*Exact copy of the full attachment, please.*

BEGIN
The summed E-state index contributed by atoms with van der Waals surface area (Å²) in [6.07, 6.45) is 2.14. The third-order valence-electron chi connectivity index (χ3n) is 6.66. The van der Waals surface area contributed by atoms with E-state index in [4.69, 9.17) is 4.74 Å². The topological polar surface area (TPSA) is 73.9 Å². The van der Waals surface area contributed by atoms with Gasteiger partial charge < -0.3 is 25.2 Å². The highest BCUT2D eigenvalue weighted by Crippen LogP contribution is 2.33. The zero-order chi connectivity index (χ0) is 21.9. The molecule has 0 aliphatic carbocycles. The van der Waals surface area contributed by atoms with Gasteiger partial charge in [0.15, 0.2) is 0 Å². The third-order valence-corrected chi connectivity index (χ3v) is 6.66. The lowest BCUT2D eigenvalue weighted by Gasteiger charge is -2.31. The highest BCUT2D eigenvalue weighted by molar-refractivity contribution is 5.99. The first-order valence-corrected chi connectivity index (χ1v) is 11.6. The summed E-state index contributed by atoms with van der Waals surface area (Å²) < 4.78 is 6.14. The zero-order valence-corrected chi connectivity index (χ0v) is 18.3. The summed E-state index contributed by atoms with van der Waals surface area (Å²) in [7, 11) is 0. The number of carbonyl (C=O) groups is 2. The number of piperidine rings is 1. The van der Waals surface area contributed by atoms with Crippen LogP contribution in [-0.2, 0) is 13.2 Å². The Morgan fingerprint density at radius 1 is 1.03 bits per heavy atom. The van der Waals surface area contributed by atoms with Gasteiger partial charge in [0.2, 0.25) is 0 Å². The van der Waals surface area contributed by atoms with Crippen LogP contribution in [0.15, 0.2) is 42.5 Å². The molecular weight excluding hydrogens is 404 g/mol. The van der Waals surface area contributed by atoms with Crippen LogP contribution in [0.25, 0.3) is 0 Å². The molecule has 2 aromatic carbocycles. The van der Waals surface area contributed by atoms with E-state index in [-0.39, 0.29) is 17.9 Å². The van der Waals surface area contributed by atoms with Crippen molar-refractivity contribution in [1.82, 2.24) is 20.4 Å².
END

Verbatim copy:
The summed E-state index contributed by atoms with van der Waals surface area (Å²) in [6.07, 6.45) is 2.14. The third-order valence-electron chi connectivity index (χ3n) is 6.66. The van der Waals surface area contributed by atoms with E-state index in [4.69, 9.17) is 4.74 Å². The topological polar surface area (TPSA) is 73.9 Å². The van der Waals surface area contributed by atoms with Gasteiger partial charge < -0.3 is 25.2 Å². The highest BCUT2D eigenvalue weighted by Crippen LogP contribution is 2.33. The zero-order chi connectivity index (χ0) is 21.9. The molecule has 0 aliphatic carbocycles. The van der Waals surface area contributed by atoms with Gasteiger partial charge in [0.15, 0.2) is 0 Å². The third-order valence-corrected chi connectivity index (χ3v) is 6.66. The lowest BCUT2D eigenvalue weighted by Gasteiger charge is -2.31. The highest BCUT2D eigenvalue weighted by molar-refractivity contribution is 5.99. The first-order valence-corrected chi connectivity index (χ1v) is 11.6. The summed E-state index contributed by atoms with van der Waals surface area (Å²) < 4.78 is 6.14. The zero-order valence-corrected chi connectivity index (χ0v) is 18.3. The summed E-state index contributed by atoms with van der Waals surface area (Å²) in [7, 11) is 0. The number of carbonyl (C=O) groups is 2. The number of piperidine rings is 1. The van der Waals surface area contributed by atoms with Crippen LogP contribution in [-0.2, 0) is 13.2 Å². The Morgan fingerprint density at radius 1 is 1.03 bits per heavy atom. The van der Waals surface area contributed by atoms with Gasteiger partial charge in [0.2, 0.25) is 0 Å². The van der Waals surface area contributed by atoms with Crippen LogP contribution in [0.15, 0.2) is 42.5 Å². The molecular weight excluding hydrogens is 404 g/mol. The van der Waals surface area contributed by atoms with Crippen LogP contribution in [0.25, 0.3) is 0 Å². The molecule has 2 aromatic carbocycles. The van der Waals surface area contributed by atoms with E-state index in [-0.39, 0.29) is 17.9 Å². The van der Waals surface area contributed by atoms with Crippen molar-refractivity contribution in [1.82, 2.24) is 20.4 Å².